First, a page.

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London tips from a Londoner: Have a Games plan

In three weeks, the world's eyes will focus on London, host of the Summer Games. The city has been working feverishly to prepare for the competition, calling its preparations the biggest peacetime logistical exercise in British history. Is the city of Big Ben ready? And more important, are you? Here are hundreds of tips and tricks to help you. Let the Games begin.

July 08, 2012|By Carolyn Lyons, Special to the Los Angeles Times

Serves dishes that match the name — lobster, lobster roll or burger, all with chips and each one costing a minimum of $31. It's a bargain for the lobster but a bit steep for a burger. No reservations. 29 Clarges St.; 011-44-20-7409-1699, http://www.burgerandlobster.com

Forman's Fish Island

Closest restaurant to Olympic Stadium. It's the long pink building resembling a salmon just the other side of the canal from the stadium's west entrance. Its convenience and excellence justify the price for the very best British food. The Forman family has been smoking salmon since 1905. Stour Road, Fish Island; 011-44-20-8525-2365, http://www.formansfishisland.com. Dinner packages from $235; $352 during the Olympics.

For a budget Italian pizza and pasta chain, I like Carluccio's, http://www.carluccios.com, because it's fun and noisy and the place cares about the food. Pasta dishes from about $12; main dishes from about $17.

15 FREE (OR NEARLY FREE) THINGS TO DO

Rent a bike

All over central London there are racks of blue bikes for rent; they're known as "Boris bikes" after the cycle-crazy mayor who introduced them in 2010. You need to insert your credit card at the docking station and pay £1, about $1.55, for access. After that, the first half hour is free. Go to http://www.tfl.gov.ukand click on Barclays cycle hire, the official name of Boris bikes, for details.

London history

The Museum of London, in the middle of a roundabout, tells the multilayered, quirky history of London, starting with the skull of an extinct auroch from 245000 BC. The Lord Mayor's gilded carriage stays here when he's not using it. Free. 150 London Wall; http://www.museumoflondon.org.uk

National Theatre

London theater's best bargains are the National's Travelex tickets. Buy them online at http://www.nationaltheatre.org.uk or by phone at 011-44-20-7452-3000. If they sell out, you can try for same-day tickets by going to the theater and joining the queue. The box office opens at 9.30 a.m., but get there by 9 (earlier for hit shows). If you are between ages 16 and 25, you can sign up and get access to tickets for £5, about $7.75, http://www.nationaltheatre.org.uk/entrypasssignup. I can't wait to see Simon Russell Beale in Shakespeare's "Timon of Athens" this summer.

Hidden garden

On the top of Hampstead Heath, behind the pubs of Jack Straw's Castle (now converted into condos) and the Old Bull & Bush, hides the Hill Garden, a wonderful 800-foot-long raised pergola where you can walk under the roses and wisteria. The pergola has views from central London toward Harrow, but it is the beauty and calm that are magical. When I was a child, it was surrounded by rotting greenhouses, which have been cleared away and replaced by fruit trees and fragrant herbs. Free. Inverforth Close, Hampstead.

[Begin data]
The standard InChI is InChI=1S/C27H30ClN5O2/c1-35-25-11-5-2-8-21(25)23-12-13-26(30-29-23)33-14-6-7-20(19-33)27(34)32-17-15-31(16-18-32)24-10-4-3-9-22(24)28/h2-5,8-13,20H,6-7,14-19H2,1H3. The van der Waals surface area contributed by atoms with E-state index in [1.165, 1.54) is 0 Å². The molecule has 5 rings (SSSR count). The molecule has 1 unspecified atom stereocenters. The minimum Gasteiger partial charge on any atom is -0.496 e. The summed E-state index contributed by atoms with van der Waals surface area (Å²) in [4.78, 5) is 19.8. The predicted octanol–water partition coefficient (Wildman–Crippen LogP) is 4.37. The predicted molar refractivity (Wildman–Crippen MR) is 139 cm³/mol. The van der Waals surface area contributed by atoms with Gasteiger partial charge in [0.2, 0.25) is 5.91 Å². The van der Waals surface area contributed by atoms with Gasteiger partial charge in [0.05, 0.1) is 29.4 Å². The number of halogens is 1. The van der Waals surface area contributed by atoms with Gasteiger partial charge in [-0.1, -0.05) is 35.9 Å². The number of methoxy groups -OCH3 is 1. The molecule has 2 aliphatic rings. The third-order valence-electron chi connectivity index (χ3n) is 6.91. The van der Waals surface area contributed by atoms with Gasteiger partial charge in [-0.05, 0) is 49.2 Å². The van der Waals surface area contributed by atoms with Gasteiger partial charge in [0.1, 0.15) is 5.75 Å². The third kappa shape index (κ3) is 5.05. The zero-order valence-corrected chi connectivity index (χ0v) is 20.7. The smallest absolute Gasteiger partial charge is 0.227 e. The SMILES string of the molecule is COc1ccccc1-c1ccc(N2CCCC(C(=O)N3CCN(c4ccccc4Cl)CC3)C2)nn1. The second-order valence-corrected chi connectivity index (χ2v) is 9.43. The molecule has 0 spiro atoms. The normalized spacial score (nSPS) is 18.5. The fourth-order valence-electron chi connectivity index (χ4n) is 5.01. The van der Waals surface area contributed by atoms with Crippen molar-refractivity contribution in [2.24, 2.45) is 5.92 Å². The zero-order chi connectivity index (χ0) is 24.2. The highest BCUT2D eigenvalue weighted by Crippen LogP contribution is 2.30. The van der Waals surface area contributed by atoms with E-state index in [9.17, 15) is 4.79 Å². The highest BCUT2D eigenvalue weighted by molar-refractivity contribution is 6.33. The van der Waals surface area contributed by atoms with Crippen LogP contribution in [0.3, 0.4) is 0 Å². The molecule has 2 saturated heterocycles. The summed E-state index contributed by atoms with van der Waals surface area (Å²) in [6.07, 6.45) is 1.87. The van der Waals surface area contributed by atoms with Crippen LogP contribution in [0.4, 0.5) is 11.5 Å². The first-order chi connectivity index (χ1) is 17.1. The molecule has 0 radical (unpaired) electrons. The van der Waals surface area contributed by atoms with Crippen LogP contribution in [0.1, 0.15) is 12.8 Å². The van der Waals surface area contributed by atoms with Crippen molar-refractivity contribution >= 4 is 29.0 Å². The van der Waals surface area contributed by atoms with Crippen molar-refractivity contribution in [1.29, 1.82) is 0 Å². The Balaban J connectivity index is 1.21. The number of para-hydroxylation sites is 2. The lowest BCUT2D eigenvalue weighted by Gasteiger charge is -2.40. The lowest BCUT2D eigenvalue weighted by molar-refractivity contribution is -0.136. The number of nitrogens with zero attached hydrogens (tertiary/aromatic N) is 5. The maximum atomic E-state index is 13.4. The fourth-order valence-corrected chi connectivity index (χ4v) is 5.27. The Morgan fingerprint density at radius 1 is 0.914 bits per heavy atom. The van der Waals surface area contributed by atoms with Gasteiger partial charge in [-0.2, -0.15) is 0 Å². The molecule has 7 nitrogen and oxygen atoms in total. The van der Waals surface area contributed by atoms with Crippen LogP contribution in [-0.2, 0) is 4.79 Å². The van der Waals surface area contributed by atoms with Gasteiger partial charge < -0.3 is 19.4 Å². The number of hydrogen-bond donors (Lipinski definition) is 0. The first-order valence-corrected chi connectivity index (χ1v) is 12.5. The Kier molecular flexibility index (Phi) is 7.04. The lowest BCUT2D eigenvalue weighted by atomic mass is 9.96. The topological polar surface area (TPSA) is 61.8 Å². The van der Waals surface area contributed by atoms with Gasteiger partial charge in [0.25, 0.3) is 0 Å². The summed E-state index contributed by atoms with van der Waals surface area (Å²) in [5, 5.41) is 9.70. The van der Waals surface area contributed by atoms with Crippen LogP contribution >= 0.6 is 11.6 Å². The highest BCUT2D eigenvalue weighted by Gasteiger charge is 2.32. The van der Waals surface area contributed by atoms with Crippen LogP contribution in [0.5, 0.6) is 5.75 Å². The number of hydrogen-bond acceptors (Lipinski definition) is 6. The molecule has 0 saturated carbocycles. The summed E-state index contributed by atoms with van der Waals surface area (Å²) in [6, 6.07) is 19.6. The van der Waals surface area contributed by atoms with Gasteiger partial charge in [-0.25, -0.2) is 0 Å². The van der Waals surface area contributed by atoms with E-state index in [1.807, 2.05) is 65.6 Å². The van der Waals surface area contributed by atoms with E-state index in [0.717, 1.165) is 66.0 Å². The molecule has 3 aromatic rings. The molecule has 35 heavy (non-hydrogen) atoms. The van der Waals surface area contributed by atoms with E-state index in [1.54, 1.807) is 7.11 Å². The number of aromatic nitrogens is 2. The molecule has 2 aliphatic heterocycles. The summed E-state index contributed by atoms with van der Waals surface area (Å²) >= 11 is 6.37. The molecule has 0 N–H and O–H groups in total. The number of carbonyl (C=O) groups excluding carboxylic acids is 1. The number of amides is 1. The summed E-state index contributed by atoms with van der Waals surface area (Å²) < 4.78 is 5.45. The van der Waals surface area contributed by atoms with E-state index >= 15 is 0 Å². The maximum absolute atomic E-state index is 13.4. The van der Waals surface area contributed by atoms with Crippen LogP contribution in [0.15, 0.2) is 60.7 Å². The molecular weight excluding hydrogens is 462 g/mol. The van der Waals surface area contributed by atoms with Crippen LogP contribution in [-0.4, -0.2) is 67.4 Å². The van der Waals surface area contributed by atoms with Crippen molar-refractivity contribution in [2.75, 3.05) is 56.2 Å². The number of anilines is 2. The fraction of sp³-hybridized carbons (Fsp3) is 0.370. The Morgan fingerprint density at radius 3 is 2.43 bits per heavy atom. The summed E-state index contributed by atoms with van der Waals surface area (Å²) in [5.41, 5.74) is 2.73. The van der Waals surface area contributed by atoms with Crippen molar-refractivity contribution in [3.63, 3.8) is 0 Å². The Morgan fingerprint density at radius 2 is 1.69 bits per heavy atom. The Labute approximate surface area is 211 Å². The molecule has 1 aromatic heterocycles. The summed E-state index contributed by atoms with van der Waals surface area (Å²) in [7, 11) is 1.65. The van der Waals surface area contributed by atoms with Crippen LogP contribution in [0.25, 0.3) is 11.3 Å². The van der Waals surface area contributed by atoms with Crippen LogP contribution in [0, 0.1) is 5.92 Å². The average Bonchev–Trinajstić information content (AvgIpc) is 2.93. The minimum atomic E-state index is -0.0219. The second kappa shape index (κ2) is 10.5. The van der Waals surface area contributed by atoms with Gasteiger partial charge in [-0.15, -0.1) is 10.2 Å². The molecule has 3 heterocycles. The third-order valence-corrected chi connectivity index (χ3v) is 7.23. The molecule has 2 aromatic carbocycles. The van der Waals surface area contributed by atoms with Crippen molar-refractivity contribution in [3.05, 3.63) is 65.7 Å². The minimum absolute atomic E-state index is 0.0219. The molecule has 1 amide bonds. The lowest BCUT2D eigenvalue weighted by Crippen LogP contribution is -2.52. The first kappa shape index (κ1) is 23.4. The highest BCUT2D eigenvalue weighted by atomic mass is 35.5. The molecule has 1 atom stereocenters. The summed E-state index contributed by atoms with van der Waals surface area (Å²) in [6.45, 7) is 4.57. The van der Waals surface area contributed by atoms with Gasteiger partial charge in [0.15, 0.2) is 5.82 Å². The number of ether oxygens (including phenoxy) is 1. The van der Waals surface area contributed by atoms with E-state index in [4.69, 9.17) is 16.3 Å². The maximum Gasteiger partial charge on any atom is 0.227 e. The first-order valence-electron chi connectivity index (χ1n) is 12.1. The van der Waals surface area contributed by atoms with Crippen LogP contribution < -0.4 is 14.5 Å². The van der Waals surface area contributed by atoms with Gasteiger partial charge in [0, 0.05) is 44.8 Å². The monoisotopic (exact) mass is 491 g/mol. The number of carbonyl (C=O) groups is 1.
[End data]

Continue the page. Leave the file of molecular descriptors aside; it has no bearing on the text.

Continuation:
Jump on a bus

Riding on top of a red London bus is fun wherever you want to go. I love the No. 11 bus from Victoria past Westminster Abbey, Houses of Parliament, Horse Guards Parade, Trafalgar Square and down the Strand to St Paul's. Buy an Oyster card bus pass to get the cheapest fares, http://www.tfl.gov.uk/oyster; otherwise, the standard bus fare is $4.

Garden in the air

The brutal concrete architecture of the South Bank's Queen Elizabeth Hall (Southbank Centre-Belvedere Road) in no way prepares you for the delightful wildflower meadow on its roof, let alone the messy rows of vegetables sprouting over the Thames. A former pop-up garden, it proved so popular they kept it. There is a coffee shop too. Free.

Walk

The best way to see London is on foot with an expert from London Walks. Many of its guides are actors, so it is easy to hear them. The tours range from Jack the Ripper Haunts to the Royal Wedding Unveiled — something for everyone. $12.50 for adults; children younger than 15 are free, http://www.londonwalks.com. For something edgier, try Alternative London's walking tour of the East End and its street art. Its tours, with volunteer guides, are on a pay-what-you-can basis. http://www.alternativeldn.co.uk

Art for adults

Some of London's greatest pleasures and bargains are its free museums, but not everyone knows that once a week they are open late. It's a lovely time to see your favorite pictures without the crowds and school groups. The National Gallery, http://www.nationalgallery.org.uk, is open until 9 p.m. Fridays when it has free music and a wine bar. On the first Friday of the month is Late at Tate Britain, http://www.tate.org.uk, a free evening of special events, talks and films. The eclectic Sir John Soane's Museum, http://www.soane.org, has a candlelight evening on the first Tuesday of each month from 6-9 p.m., but it is popular so arrive early for a free ticket. The British Museum gives free tours on Friday evenings, when it stays open until 8:30 p.m. http://www.britishmuseum.org

My favorite

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